Chaired by Eric Robson, the GQT team is in Penicuik, Midlothian. The panellists are Bob Flowerdew, Carole Baxter and Anne Swithinbank.
Chaired by Eric Robson, the GQT team is in Penicuik for this week's episode of Gardeners' Question Time. Taking the audience's questions are panelists Bob Flowerdew and Anne Swithinbank, along with guest panelist Carole Baxter.
Produced by Victoria Shepherd
A Somethin' Else Production for BBC Radio 4.
For more information on The Lost Garden of Penicuik visit: www.lostgarden.co.uk
Q. What is the best way to store seed and how long should you keep bags of compost?
A. When storing seeds they need to be kept away from air, damp, heat and frost so it is best to use a sealed container for example a jam jar or a paper envelope and store in a shaded, frost free location. Fresh compost is usually best. If you keep compost for a long time changing weather conditions can affect the fertility however you can still find uses for it, such as topping up containers and beds towards the end of the year.
Q. What can I do to help celery grow in a cold and wet climate?
A. Celery is usually planted at the beginning of the year under cover. It needs to be sheltered from the wind, have continual moisture and very rich conditions and it must be protected from frost. A good idea is to put a box around it and fill it with sharp sand or leaf mould, which should keep it protected from frost. Another method would be to create a raised hot bed. Dig but some of the soil and put some well rotted horse manure in the bed followed by the soil on top, then plant the celery and place a fleece on top, this will induce some heat and keep some moisture off, helping the celery grow.
Q. How would you deal with impacted clay soil, whilst avoiding too much physical labour?
A. Clay is very rich and has a lot of nutrition but it is very hard to work with. One method of planting would be to put a layer of mulch on top and then plant through the mulch and let the roots break through the clay. The plants can then also use the nutrition of the clay. Also you could use some woven ground cover (geotextile), covering the area, after a year remove the cover and the ground should be suitable for planting.
Q. What do you think of the concept of perennial vegetables and would you be able to recommend any?
A. Asparagus, Sea Kale, a cross between cabbage and asparagus, and "Good King Henry" are all great and delicious options and all grow year after year with very little work needed. Asparagus can only be harvested for about eight weeks, let the rest of the spears grow and they can then go back into the ground to build up for the following year's crop. Kale is a hardy, flavoursome plant and should ideally be sown in spring, planted out in June and ready for cropping in the winter. Finally, Chinese artichoke has a lovely flavour; usually cropped in October it can be planted in the ground but is best undercover.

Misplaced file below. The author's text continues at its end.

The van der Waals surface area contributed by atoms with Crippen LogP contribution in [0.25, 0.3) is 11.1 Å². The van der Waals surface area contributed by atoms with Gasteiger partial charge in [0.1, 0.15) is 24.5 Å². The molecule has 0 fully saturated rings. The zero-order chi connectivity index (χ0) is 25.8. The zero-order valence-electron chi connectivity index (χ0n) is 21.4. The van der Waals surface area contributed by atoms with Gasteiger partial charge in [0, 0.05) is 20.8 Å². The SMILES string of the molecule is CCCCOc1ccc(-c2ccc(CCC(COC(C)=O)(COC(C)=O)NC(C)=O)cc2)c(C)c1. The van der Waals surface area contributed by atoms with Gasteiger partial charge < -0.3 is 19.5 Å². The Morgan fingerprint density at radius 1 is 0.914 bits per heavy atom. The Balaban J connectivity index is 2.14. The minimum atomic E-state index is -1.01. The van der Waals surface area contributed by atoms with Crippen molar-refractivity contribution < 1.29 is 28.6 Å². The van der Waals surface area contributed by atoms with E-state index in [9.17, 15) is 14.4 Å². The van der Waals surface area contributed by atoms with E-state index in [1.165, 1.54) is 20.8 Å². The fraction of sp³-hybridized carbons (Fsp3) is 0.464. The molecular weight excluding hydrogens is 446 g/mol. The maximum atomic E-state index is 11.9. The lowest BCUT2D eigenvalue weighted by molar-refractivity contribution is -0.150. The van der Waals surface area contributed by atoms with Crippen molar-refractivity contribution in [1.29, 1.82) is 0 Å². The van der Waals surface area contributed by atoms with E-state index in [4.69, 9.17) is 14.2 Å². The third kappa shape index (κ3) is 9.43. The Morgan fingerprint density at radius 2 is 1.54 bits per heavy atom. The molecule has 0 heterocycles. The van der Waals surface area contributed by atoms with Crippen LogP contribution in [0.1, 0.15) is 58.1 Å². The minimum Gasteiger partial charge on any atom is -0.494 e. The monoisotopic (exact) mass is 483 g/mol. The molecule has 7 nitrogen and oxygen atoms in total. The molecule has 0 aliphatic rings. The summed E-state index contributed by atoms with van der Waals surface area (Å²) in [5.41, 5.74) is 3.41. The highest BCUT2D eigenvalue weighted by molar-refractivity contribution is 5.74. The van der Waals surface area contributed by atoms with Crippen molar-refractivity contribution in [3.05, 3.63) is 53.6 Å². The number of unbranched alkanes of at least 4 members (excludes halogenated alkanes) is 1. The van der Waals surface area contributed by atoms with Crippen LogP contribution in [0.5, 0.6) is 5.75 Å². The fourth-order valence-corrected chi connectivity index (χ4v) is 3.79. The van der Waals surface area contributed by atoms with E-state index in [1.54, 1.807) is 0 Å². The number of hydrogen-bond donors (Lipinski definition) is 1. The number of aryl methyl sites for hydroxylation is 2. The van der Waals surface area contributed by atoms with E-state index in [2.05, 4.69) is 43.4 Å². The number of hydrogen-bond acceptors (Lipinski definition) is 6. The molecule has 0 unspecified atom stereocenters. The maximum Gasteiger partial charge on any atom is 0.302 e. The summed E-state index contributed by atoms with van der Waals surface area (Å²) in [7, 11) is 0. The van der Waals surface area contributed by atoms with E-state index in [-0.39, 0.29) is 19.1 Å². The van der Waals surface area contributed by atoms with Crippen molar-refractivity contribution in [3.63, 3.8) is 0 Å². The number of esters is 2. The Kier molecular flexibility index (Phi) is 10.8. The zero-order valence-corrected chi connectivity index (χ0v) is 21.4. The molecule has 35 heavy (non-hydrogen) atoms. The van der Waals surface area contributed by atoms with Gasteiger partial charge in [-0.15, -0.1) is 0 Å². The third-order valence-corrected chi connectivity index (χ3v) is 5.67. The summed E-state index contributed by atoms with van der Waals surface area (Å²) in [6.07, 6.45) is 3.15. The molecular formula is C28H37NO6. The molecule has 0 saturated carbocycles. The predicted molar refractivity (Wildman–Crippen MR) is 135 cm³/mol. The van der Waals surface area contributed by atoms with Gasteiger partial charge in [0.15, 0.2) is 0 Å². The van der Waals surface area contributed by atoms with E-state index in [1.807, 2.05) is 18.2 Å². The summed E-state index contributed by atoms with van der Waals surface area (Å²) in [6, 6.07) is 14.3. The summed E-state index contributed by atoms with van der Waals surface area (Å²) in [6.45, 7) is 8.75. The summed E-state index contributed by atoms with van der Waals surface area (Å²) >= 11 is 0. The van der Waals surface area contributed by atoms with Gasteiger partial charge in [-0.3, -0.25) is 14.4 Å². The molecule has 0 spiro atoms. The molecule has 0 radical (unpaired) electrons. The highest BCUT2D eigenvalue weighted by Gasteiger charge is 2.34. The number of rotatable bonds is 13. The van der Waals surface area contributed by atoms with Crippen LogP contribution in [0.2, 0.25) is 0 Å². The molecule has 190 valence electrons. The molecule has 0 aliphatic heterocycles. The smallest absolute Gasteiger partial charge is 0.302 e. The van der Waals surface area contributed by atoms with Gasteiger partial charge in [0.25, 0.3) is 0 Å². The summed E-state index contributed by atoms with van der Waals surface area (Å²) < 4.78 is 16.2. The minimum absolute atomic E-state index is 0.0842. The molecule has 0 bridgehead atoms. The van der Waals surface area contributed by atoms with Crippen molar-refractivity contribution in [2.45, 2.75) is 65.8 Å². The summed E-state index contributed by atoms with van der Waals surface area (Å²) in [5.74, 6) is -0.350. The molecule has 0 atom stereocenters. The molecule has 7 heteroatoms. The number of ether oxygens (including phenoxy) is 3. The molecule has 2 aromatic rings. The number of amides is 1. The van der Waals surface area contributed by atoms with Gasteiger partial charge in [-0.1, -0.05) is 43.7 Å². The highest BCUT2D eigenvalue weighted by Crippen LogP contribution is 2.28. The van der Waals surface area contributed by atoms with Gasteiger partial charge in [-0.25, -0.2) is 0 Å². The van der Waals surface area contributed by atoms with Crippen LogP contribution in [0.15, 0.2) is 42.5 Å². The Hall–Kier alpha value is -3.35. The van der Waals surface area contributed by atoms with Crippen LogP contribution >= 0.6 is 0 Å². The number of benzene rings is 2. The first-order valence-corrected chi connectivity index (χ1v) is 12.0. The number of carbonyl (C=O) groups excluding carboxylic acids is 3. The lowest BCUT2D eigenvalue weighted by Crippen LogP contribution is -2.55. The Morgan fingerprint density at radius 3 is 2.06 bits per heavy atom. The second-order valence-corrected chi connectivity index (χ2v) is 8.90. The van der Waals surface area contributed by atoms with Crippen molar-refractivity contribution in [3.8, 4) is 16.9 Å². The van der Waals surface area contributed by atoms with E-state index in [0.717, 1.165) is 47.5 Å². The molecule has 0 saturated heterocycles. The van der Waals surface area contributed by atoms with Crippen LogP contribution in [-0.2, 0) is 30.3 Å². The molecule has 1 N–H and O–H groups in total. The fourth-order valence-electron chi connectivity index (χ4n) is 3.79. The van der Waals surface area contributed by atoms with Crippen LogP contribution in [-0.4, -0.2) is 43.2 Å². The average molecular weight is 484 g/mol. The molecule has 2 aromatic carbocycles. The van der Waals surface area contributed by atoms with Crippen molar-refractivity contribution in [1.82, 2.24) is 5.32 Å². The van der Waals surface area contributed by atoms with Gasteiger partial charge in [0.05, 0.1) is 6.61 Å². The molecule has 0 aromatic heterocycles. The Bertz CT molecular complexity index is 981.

Q. My Prunus Aviums are showing signs of stress with poor growth and little to no flowering. My garden is at 800ft (240m) and exposed could this problem be due to climatic influences?
A. A possible diagnosis is a fungal disease called Blossom End Wilt. If this were the case the answer would be to cut out the diseased and damaged parts. A lack of magnesium in the soil could cause nutrient deficiency and therefore feeding them with a well-balanced feed or perhaps a seaweed spray with a lot of trace elements in them could help. Additionally, the stone fruit family do need a higher level of lime in the soil to grow so adding lime to the soil may help.
Q. What is the best way to grow and harvest an Angelica plant?
A. Avoid disturbing the soil around it and let some seed fall to the ground because it is very good at seeding itself if left undisturbed. Also collect some seed and sow it into a pan and leave it in the Greenhouse. For cooking, collect the stems before they flower, peel and boil in sugar syrup, let them sit in the syrup and then drain, for a great flavour repeat the boiling process over several days.
Q. My husband urinates in our garden; as a result the grass grows very healthily while the weeds seem to die. What elements in urine could cause this?
A. The grass family are all very responsive to nitrogen and are all able to cope with higher levels of nitrogen than most other plants, therefore it is likely the weeds do not like the heavy levels of nitrogen. Growth hormones such as indoleacetic acid and other auxins are in urine so it does have an effect on plants.